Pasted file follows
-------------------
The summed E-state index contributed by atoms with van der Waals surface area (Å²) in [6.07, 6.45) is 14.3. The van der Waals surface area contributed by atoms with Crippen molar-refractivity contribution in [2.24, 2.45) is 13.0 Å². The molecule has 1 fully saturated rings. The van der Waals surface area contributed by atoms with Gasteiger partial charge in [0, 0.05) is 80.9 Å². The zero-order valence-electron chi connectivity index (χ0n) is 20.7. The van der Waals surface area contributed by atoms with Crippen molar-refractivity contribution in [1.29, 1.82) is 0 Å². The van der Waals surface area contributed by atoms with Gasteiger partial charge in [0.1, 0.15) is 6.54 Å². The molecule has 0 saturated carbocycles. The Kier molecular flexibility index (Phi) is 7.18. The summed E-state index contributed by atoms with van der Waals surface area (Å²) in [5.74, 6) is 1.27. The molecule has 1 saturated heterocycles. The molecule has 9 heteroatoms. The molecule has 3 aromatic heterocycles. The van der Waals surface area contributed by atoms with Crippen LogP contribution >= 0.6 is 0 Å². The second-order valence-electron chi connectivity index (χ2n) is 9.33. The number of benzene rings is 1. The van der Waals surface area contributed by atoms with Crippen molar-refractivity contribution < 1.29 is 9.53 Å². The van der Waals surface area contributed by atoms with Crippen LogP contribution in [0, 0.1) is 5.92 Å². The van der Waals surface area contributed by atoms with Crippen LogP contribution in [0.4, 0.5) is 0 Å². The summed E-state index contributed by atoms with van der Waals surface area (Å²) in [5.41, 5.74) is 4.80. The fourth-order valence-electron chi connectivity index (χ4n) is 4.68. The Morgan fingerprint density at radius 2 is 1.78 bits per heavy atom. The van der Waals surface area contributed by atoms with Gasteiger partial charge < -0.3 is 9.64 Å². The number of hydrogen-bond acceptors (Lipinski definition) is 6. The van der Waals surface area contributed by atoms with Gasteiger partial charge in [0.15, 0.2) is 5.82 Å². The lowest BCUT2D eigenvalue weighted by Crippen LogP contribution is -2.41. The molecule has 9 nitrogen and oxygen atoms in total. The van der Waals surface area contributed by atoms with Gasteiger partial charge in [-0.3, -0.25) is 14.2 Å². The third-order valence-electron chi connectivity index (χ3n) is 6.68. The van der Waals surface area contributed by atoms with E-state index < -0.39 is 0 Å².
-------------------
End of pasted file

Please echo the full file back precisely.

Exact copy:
The summed E-state index contributed by atoms with van der Waals surface area (Å²) in [6.07, 6.45) is 14.3. The van der Waals surface area contributed by atoms with Crippen molar-refractivity contribution in [2.24, 2.45) is 13.0 Å². The molecule has 1 fully saturated rings. The van der Waals surface area contributed by atoms with Gasteiger partial charge in [0, 0.05) is 80.9 Å². The zero-order valence-electron chi connectivity index (χ0n) is 20.7. The van der Waals surface area contributed by atoms with Crippen molar-refractivity contribution in [1.29, 1.82) is 0 Å². The van der Waals surface area contributed by atoms with Gasteiger partial charge in [0.1, 0.15) is 6.54 Å². The molecule has 0 saturated carbocycles. The Kier molecular flexibility index (Phi) is 7.18. The summed E-state index contributed by atoms with van der Waals surface area (Å²) in [5.74, 6) is 1.27. The molecule has 1 saturated heterocycles. The molecule has 9 heteroatoms. The molecule has 3 aromatic heterocycles. The van der Waals surface area contributed by atoms with Crippen LogP contribution >= 0.6 is 0 Å². The second-order valence-electron chi connectivity index (χ2n) is 9.33. The number of benzene rings is 1. The van der Waals surface area contributed by atoms with Crippen molar-refractivity contribution < 1.29 is 9.53 Å². The van der Waals surface area contributed by atoms with Crippen LogP contribution in [0, 0.1) is 5.92 Å². The van der Waals surface area contributed by atoms with Crippen LogP contribution in [0.4, 0.5) is 0 Å². The summed E-state index contributed by atoms with van der Waals surface area (Å²) in [5.41, 5.74) is 4.80. The fourth-order valence-electron chi connectivity index (χ4n) is 4.68. The Morgan fingerprint density at radius 2 is 1.78 bits per heavy atom. The van der Waals surface area contributed by atoms with Gasteiger partial charge < -0.3 is 9.64 Å². The number of hydrogen-bond acceptors (Lipinski definition) is 6. The van der Waals surface area contributed by atoms with Gasteiger partial charge in [0.15, 0.2) is 5.82 Å². The lowest BCUT2D eigenvalue weighted by Crippen LogP contribution is -2.41. The molecule has 9 nitrogen and oxygen atoms in total. The van der Waals surface area contributed by atoms with Gasteiger partial charge in [-0.3, -0.25) is 14.2 Å². The third-order valence-electron chi connectivity index (χ3n) is 6.68. The van der Waals surface area contributed by atoms with E-state index < -0.39 is 0 Å².